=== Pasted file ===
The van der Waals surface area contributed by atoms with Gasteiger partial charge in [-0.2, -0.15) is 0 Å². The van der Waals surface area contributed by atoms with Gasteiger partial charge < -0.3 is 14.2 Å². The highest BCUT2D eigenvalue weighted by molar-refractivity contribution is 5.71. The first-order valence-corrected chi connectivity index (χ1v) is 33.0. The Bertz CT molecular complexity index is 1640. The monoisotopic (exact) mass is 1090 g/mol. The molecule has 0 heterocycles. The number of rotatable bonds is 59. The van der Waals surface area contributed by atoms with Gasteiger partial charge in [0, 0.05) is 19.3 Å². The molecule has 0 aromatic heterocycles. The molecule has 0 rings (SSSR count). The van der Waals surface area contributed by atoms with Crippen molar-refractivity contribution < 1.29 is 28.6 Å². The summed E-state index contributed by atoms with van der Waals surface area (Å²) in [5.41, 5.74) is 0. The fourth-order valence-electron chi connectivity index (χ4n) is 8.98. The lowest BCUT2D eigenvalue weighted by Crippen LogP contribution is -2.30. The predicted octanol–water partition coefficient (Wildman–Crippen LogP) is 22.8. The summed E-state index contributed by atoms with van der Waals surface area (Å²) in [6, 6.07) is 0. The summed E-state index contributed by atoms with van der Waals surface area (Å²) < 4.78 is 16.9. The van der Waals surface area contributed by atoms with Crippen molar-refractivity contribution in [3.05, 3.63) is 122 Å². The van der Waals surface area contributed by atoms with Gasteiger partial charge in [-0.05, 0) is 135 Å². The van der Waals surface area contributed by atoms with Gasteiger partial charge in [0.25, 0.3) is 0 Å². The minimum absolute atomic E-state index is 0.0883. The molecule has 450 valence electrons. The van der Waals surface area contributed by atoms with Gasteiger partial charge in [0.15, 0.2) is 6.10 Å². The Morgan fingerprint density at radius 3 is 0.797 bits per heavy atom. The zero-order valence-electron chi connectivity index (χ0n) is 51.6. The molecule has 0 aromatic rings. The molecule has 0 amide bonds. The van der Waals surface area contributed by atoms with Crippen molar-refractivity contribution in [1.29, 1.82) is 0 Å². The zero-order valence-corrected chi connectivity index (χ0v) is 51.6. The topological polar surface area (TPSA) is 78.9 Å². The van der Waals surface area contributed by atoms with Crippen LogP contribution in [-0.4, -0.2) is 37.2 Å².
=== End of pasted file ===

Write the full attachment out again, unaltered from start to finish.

The van der Waals surface area contributed by atoms with Gasteiger partial charge in [-0.2, -0.15) is 0 Å². The van der Waals surface area contributed by atoms with Gasteiger partial charge < -0.3 is 14.2 Å². The highest BCUT2D eigenvalue weighted by molar-refractivity contribution is 5.71. The first-order valence-corrected chi connectivity index (χ1v) is 33.0. The Bertz CT molecular complexity index is 1640. The monoisotopic (exact) mass is 1090 g/mol. The molecule has 0 heterocycles. The number of rotatable bonds is 59. The van der Waals surface area contributed by atoms with Gasteiger partial charge in [0, 0.05) is 19.3 Å². The molecule has 0 aromatic heterocycles. The molecule has 0 rings (SSSR count). The van der Waals surface area contributed by atoms with Crippen molar-refractivity contribution < 1.29 is 28.6 Å². The summed E-state index contributed by atoms with van der Waals surface area (Å²) in [5.41, 5.74) is 0. The fourth-order valence-electron chi connectivity index (χ4n) is 8.98. The lowest BCUT2D eigenvalue weighted by Crippen LogP contribution is -2.30. The predicted octanol–water partition coefficient (Wildman–Crippen LogP) is 22.8. The summed E-state index contributed by atoms with van der Waals surface area (Å²) in [6, 6.07) is 0. The summed E-state index contributed by atoms with van der Waals surface area (Å²) < 4.78 is 16.9. The van der Waals surface area contributed by atoms with Crippen molar-refractivity contribution in [3.05, 3.63) is 122 Å². The van der Waals surface area contributed by atoms with Gasteiger partial charge in [-0.05, 0) is 135 Å². The van der Waals surface area contributed by atoms with Gasteiger partial charge in [0.25, 0.3) is 0 Å². The minimum absolute atomic E-state index is 0.0883. The molecule has 450 valence electrons. The van der Waals surface area contributed by atoms with Gasteiger partial charge in [0.15, 0.2) is 6.10 Å². The Morgan fingerprint density at radius 3 is 0.797 bits per heavy atom. The zero-order valence-electron chi connectivity index (χ0n) is 51.6. The molecule has 0 aromatic rings. The molecule has 0 amide bonds. The van der Waals surface area contributed by atoms with Crippen molar-refractivity contribution in [1.29, 1.82) is 0 Å². The zero-order valence-corrected chi connectivity index (χ0v) is 51.6. The topological polar surface area (TPSA) is 78.9 Å². The van der Waals surface area contributed by atoms with Crippen LogP contribution in [-0.4, -0.2) is 37.2 Å².